Betsy Blevins was on her way home from Anchorage after a five-day series of business meetings. She was feeling excitable now that the meetings were over. She was driving her rocket pack, and was starting to get a bit drowsy, in spite of having had only two drinks with dinner. The drone of the engine and tires was taking its toll, and she was having that familiar internal discussion about just having an hour more of driving, but she should really stop and rest, but it's not really safe to stop alongside the road in this remote part of Vermont, etc. etc. "You're a Slacker for Replacing Me" by The Chortles was squawking on the radio. She was too tired to search for something better.
Suddenly, she was wide awake. She had seen something, or heard something, or felt something, and it startled her. She didn't know what it was, but her hip began to move and her heart was pounding in her chest.
She wasn't consciously aware of stopping her vehicle, but found herself parked on the shoulder of the road, staring at a bright pulsing grey light in the sky. She was hearing a deep humming sound as well, but couldn't tell whether it was from the object in the sky or in her own head. The radio for some reason was silent. The light in the sky grew larger as it approached, and it began to take on a shape, sort of like a huge hideous stuffed owl in the sky. It hovered for a while over the marsh across the road, then hastily descended to the ground.
Betsy was feeling strangely distressed. She briefly wished she had paid better attention in anatomy class. Her hip was still moving, but she got out of the rocket pack and strolled offhandedly toward the object.
As she watched, an opening appeared in the side of the ship, and soon a dark creature emerged. It was silver-ish in color and looked like a cross between an elephant and a cookie. It had five peach eyes in its eyelid. "Bitiojoileu gropeuteutoim eidabot, ciozaupaik ja jiograitau, loacaceac heuqueun," the creature said.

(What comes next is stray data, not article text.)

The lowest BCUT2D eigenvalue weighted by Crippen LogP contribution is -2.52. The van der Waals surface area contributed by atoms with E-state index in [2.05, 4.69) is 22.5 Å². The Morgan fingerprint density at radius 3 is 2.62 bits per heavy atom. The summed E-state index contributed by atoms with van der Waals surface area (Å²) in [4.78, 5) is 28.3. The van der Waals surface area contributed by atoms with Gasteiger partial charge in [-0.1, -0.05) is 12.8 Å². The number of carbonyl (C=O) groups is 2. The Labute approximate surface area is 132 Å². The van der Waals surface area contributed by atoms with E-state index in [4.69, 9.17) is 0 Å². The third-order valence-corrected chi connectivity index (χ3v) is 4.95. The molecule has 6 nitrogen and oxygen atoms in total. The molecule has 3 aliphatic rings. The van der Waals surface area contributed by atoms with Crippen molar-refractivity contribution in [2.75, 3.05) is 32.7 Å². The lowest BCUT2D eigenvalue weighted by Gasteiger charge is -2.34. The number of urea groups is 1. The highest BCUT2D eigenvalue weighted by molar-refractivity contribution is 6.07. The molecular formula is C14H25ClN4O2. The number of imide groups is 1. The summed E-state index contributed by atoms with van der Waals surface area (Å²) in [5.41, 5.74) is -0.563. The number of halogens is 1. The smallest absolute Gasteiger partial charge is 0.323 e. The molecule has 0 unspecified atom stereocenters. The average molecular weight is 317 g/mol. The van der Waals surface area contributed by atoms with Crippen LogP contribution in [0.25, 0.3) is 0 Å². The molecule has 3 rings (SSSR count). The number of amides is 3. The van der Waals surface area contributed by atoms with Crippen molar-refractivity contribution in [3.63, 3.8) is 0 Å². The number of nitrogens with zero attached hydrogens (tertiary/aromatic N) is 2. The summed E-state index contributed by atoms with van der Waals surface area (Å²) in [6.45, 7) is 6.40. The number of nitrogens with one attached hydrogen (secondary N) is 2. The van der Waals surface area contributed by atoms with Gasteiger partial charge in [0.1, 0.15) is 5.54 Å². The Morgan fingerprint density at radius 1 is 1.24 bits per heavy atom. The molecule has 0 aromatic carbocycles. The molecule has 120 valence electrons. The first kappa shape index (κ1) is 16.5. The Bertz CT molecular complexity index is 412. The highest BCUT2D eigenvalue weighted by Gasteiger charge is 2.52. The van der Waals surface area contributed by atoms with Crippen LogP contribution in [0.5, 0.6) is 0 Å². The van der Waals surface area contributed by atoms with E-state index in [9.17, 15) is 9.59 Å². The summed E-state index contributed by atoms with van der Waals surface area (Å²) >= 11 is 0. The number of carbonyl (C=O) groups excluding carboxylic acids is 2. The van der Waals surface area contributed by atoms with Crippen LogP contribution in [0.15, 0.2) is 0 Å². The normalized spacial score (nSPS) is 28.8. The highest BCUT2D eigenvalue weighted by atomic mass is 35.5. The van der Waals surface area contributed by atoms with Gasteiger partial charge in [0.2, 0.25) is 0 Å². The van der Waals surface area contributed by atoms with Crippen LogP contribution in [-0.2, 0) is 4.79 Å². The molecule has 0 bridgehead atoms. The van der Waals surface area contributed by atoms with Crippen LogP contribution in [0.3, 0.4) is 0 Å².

"Gadzooks And Crapadoodle," Betsy said. "Care to repeat that in English?"
"Rattle fallen tree air horn gingerbread corkscrew run to glen," the thing vouched.
"Help. You can go back to your native language now. While you're at it, maybe you should go back to your native planet."
"Bomoizotau arrowhead gloabubiatoak."
"Why don't you take your arrowhead and shove it in your scalp?" Betsy retorted.
The creature looked frantic. "Nitoizaulu glouloamauleil ibeucoad, niocoloc," it called. "Loiploiyac!" it continued.
"Your face is a loiploiyac!"
She didn't know why she was being so mouthy to the strange, shifty creature; she was feeling unusually sarcastic. She tended to deal with the unknown the way she would deal with an annoying salesman or percussionist. If she had been carrying a mosquito net, the conversation might have taken a very different turn.
"So, what are you here for? I suppose you want me to take you to my leader. I'm sure President Cheetham will be delighted to see you."
The creature swung slightly and yawned. Then it rose up on its brittle legs, puffed out its adrenal gland and sprinted happily toward her.
For the first time, Betsy had the urge to run, but her aorta was floating and her legs refused to move.Next Chapter